For a brand of this stature, a logo is a key asset, allowing products to be recognized instantly. The brand's characteristics and values, developed and earned over the years, are also carried by the brand name and embodied in the logo.
Nintendo has used the familiar "racetrack" logo (referring to the line surrounding the name) since the early 1980s, only changing the color every now and then. The typography even dates back to the late 1960s.
But Nintendo has not always used this logo. For the first seventy-five years or so since their start in 1889, the logo consisted of the company name in kanji.
Up to this day, those kanji are used in Japan as the formal company name, and they continue to appear on their products. But the racetrack logo has replaced these as the main logo used in all marketing communication.
During Nintendo's modernization in the 1960s, while it also set the first small steps on the path of international distribution, it decided to introduce a logo using the roman script; readable by a Western audience and looking more modern for the Japanese home market.
The first version, introduced in the first half of the 1960s, used a handwritten, cursive style. This logo was used on the earliest boardgames, playing cards (like the Picture Book Trump) and the first toys (like the Rabbit Coaster). Distinctive features are a big curl starting the letter 'N' and a star as dot on the 'i', although some slightly different variations exist.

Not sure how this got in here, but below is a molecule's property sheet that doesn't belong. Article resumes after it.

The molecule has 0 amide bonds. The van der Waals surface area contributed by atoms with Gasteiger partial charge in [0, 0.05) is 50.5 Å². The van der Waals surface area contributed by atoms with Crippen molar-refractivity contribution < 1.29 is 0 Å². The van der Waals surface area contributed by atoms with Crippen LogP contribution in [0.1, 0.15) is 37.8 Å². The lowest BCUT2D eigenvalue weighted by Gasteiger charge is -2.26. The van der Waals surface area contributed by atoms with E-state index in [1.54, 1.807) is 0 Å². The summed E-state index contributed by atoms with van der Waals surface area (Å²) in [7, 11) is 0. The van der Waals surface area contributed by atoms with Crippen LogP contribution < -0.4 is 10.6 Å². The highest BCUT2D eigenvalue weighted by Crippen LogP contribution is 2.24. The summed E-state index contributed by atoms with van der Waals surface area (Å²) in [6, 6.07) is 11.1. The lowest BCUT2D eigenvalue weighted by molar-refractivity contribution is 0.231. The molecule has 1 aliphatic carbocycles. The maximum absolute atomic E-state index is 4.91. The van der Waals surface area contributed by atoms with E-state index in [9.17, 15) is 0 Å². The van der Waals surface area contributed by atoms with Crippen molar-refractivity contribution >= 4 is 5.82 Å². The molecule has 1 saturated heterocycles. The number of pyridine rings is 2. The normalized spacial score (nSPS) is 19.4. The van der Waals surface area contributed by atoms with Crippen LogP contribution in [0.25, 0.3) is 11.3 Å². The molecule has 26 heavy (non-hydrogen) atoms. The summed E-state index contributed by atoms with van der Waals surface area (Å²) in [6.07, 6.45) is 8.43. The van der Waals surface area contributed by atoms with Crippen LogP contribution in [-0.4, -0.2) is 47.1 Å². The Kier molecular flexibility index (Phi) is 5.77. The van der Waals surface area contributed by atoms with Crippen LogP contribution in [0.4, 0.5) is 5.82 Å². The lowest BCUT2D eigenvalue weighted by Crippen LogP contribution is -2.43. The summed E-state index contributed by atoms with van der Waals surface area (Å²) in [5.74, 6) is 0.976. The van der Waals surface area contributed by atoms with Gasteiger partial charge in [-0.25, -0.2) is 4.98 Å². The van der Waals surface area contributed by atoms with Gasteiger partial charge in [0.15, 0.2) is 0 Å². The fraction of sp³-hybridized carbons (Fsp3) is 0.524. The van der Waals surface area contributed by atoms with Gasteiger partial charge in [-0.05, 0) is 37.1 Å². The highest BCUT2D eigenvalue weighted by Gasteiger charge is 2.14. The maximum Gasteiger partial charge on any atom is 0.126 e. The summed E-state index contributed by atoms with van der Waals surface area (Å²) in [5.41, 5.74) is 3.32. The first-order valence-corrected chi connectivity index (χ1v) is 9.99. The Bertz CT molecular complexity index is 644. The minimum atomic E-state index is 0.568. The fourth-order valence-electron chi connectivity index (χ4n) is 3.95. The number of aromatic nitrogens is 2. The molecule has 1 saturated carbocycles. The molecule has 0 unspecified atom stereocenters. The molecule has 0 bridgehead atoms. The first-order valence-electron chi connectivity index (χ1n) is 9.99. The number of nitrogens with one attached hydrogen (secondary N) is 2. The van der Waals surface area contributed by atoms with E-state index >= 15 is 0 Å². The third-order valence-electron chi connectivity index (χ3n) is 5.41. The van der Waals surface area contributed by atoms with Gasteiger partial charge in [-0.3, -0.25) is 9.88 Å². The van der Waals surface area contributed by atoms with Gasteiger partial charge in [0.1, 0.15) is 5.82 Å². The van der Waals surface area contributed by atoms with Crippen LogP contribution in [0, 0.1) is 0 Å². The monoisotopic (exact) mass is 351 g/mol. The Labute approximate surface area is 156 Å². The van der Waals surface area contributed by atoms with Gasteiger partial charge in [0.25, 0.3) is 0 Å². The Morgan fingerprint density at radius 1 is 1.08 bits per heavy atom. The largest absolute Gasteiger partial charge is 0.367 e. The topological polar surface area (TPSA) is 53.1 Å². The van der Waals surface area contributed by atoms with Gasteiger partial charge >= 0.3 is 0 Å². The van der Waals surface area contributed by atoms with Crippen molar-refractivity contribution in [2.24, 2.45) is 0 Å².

This logo consists of a circle containing stylized letters 'NG' and the words 'Nintendo Game', in a pinkish red sans-serif font. Examples of games that carry this logo are the Ultra Hand, Captain Ultra Coaster, Picture Cutter and various board games.
The somewhat bulging letters, with thin horizontal lines, and the square dot on the 'i'—this design has remained virtually unchanged, even though it is already forty-five years old by now.
After it first appeared on the Ultra Machine, this typeface has been used on almost every Nintendo product since.
And although the choice of typography had thus been settled, the overall logo still had not found its final form.
This logo was used consistently for all of Nintendo's 1970s boardgames, as well as for many toys from 1972 to 1975, like Time Shock, Lefty RX and Mach Rider. The different background colors applied have a real 70s feel.
This only lasted for a couple of years, after which Nintendo reverted back again to signing their products in Japan with the familiar kanji (任天堂).
And a year later, in 1983, this same logo could be found on the front of a silver colored box.
A box containing the landmark Family Computer.
From that moment on, until this day, the racetrack logo has been Nintendo's constant brand icon.